Students will use pattern blocks to identify and label shapes.
- A Cloak For The Dreamer, by Aileen Friedman; ISBN 978-0590489874
Background for Teachers
The new Utah Math Curriculum follows the Focal Points
from NCTM. Standard III indicates that children will compose
and decompose plane and solid figures. This process builds an
understanding of part-whole relationships as well as the properties
of the original and composite shapes. As they combine figures, they
recognize them from different perspectives, describe their attributes
and properties and determine how they are alike and different. Pattern
blocks can help achieve these objectives. When teaching the names
of the pattern blocks point out that the smaller tan parallelogram is
also called a rhombus and that the larger blue rhombus is also called a
parallelogram. A short description of the pattern blocks is referenced in
the Additional Resources section.
Intended Learning Outcomes
6. Communicate clearly in oral, artistic, written, and nonverbal form.
Invitation to Learn
Distribute a baggie to each student filled with standard pattern
blocks. Include one each of the following shapes: triangle, hexagon,
small rhombus, large rhombus (parallelogram), square, and trapezoid.
Invite the students to discuss the similarities and differences between
the shapes. Invite them to count how many sides each shape has and
compare the shapes that have the same number of sides to determine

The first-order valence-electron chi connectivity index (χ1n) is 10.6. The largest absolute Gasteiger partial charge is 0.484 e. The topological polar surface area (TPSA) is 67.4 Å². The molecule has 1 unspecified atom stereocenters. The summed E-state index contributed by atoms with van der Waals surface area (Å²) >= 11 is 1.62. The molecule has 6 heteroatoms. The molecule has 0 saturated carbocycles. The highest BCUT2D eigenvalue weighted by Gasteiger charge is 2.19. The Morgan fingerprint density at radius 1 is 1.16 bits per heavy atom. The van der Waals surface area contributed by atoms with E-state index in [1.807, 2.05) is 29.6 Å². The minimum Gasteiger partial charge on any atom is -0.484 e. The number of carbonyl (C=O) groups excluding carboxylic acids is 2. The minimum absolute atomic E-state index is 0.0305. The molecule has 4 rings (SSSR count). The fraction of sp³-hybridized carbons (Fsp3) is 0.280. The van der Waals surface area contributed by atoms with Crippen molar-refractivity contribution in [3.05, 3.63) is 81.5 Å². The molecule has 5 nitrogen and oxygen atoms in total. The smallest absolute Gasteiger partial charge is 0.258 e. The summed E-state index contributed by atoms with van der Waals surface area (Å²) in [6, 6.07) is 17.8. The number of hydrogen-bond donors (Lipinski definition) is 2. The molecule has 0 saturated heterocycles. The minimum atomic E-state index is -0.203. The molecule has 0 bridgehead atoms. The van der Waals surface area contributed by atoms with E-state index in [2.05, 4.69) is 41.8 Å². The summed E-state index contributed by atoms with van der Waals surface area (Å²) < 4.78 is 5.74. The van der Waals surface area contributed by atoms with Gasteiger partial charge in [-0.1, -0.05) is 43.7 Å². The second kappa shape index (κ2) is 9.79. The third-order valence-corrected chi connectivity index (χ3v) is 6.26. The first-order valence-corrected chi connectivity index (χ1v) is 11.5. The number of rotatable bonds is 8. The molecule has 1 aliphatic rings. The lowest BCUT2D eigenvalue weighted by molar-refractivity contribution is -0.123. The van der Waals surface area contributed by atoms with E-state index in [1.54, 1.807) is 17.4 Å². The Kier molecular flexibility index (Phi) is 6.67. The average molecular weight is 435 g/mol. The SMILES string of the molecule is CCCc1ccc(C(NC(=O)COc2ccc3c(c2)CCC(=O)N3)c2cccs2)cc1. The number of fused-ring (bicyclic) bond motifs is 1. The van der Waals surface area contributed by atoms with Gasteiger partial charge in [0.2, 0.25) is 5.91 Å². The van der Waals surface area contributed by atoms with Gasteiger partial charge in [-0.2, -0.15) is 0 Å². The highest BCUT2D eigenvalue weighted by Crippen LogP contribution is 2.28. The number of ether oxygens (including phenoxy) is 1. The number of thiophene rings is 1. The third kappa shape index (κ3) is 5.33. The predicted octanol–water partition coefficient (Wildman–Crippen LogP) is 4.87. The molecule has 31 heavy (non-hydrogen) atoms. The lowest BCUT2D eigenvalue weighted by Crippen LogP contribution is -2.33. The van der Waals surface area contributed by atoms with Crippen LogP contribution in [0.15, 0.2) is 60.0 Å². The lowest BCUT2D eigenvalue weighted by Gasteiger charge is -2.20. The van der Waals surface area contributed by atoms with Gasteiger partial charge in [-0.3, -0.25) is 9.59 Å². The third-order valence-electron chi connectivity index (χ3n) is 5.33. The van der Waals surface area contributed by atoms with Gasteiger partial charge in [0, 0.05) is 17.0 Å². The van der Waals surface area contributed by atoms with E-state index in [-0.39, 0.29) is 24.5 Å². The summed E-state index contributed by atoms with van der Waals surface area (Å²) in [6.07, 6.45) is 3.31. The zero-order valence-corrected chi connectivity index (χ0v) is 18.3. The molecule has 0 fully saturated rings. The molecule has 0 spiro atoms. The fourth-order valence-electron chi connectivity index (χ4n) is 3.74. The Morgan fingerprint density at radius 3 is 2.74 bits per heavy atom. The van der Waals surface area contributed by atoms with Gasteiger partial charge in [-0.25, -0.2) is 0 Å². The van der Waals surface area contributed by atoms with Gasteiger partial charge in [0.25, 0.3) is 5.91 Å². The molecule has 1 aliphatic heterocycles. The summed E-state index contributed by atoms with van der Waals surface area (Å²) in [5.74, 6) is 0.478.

how they are different. Next, hand out the worksheet What's My Shape?
Ask the students to draw a line from the column of shape pictures to
the column of shape names to correctly identify each shape. Students
could also cut out pictures of shapes from magazines and glue next
to the appropriate words. Proceed to display vocabulary cards and
pictures of the six pattern blocks.
Vocabulary Journal -- Pattern Blocks
- Using the Vocabulary Journal Template, copy and compile
journals for each of your students.
- Distribute the Vocabulary Journals and ask the students to write the name of each shape on the line as the term is introduced.
- Describe each term using an example, giving an explanation of
the word, or a description of the word.
- Invite students to explain each term using their own words and
write it on the lines provided in the journal.
- Next, students will draw a picture representing the term in their
Pattern Blocks Activity Cards
The cards are designed with four levels ranging from simple to
more difficult. Start with the Level I cards in your Math Center.
- Level I -- The designs show the shapes and colors of the
standard pattern blocks used to make them. The children need
to find the blocks that match the colors and shapes on the card
and place them on top of the illustration. (Cards 1-2)
- Level II -- The colors of the pattern blocks are not shown.
Students must find and match the blocks by shape alone. (Cards
- Level III -- Only the outline of the design is shown, so the
students must figure out which blocks fit together within the outline to create the design. (These designs are open-ended, in